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At the heart of general practice since 1960

We must embrace IT for the sake of patient safety

Medicine and IT have a lot in common. Both are exceedingly powerful tools for bettering mankind, but only when in the correct hands and administered responsibly.

Medicine and IT have a lot in common. Both are exceedingly powerful tools for bettering mankind, but only when in the correct hands and administered responsibly.



Just as antibiotics sitting in a bottle do not themselves cure infection, IT does not, on its own, make consultations safer faster or more informed. New computer products, like new drugs, need to be understood, exploited and provided with safeguards.

But their power to retrieve, send and coordinate information speedily is well recognised by the GPs questioned in our survey. More than 70% of respondents considered IT a key enabler for delivering patient care, with 42% reporting their own services are significantly impaired when their systems go down.

Good information governance doesn't mean never releasing information about patients, but knowing how much, to whom and with what safeguards. Dr Emyr Wyn Jones's article describes the challenges we face daily when asked for information about our patients – which, according to our survey, typically happens 6.5 times a week.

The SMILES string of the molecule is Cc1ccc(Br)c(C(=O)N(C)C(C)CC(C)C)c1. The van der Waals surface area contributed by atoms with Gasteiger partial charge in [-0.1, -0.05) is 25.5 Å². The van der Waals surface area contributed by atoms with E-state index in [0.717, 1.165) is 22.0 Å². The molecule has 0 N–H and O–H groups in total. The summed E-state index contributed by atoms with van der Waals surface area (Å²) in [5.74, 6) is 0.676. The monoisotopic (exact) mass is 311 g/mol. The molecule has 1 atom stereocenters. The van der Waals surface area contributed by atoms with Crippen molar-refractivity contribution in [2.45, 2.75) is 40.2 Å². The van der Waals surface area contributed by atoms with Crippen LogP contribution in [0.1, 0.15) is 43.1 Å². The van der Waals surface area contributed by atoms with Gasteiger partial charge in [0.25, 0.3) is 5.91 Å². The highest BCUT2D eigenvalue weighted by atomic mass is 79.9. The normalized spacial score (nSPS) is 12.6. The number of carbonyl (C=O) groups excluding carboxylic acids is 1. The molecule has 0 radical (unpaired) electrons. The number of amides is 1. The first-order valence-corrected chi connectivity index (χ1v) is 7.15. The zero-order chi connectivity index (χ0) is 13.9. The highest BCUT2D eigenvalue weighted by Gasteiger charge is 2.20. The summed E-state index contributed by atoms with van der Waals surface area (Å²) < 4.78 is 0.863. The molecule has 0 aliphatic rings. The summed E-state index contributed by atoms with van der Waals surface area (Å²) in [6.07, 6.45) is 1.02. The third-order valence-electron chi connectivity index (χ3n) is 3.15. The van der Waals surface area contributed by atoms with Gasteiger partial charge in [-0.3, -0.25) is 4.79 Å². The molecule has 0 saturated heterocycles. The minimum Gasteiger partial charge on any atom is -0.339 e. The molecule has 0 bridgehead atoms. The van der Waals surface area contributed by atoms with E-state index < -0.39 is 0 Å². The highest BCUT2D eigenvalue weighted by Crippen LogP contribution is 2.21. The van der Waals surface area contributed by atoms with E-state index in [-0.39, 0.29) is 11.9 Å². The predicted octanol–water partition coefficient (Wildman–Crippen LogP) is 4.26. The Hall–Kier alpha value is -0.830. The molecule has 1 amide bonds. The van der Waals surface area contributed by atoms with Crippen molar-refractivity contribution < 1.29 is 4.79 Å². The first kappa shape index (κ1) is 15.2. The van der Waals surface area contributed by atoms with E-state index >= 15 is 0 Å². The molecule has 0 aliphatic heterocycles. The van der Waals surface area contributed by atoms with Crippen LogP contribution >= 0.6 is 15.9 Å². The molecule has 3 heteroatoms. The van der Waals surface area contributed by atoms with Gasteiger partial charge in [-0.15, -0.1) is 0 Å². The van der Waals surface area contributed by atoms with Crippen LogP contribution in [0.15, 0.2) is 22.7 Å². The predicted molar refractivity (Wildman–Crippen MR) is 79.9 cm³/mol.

The GP2GP team has enabled safe transfer of our entire electronic records from one system to another, keeping the underlying code intact. This has been an incredible technology success story, but there is still much to do to. As our survey showed, 44% said the quality of records sent through GP2GP was not good enough 'to ensure seamless delivery of high-quality care.'

Prof Greenhalgh's evaluation of Summary Care Record rightly points out the complexities of implementation – and those seeking numerical benefits will always be disappointed given how difficult it is to quantify the subtleties of consultations.

We GPs are expert at helping decipher information to help our patients, but we need resources to support us. Some 63% of GPs in our survey thought access to significant medical history, medication and allergies were essential to provide safe and effective out-of-hours care for patients, with a further 23% believing the entire GP record was necessary.

The Summary Care Record is about to be reviewed – as is necessary to ensure the profession and patients understand what it is and its purpose — but it is providing useful information when there is none other available. Dr Simon Collins passionately makes that case in his article on how the Summary Care Record is saving lives..

As GPs are increasingly scrutinised over the quality of out-of-hours care, we need to exploit the IT tools that have been built to improve safety while observing information governance standards to protect the confidentiality of information.

Dr Gillian Braunold is a GP in Kilburn and clinical director of the Summary Care Record

Click here to read the rest of our special issue on IT and information governance. Guest editor

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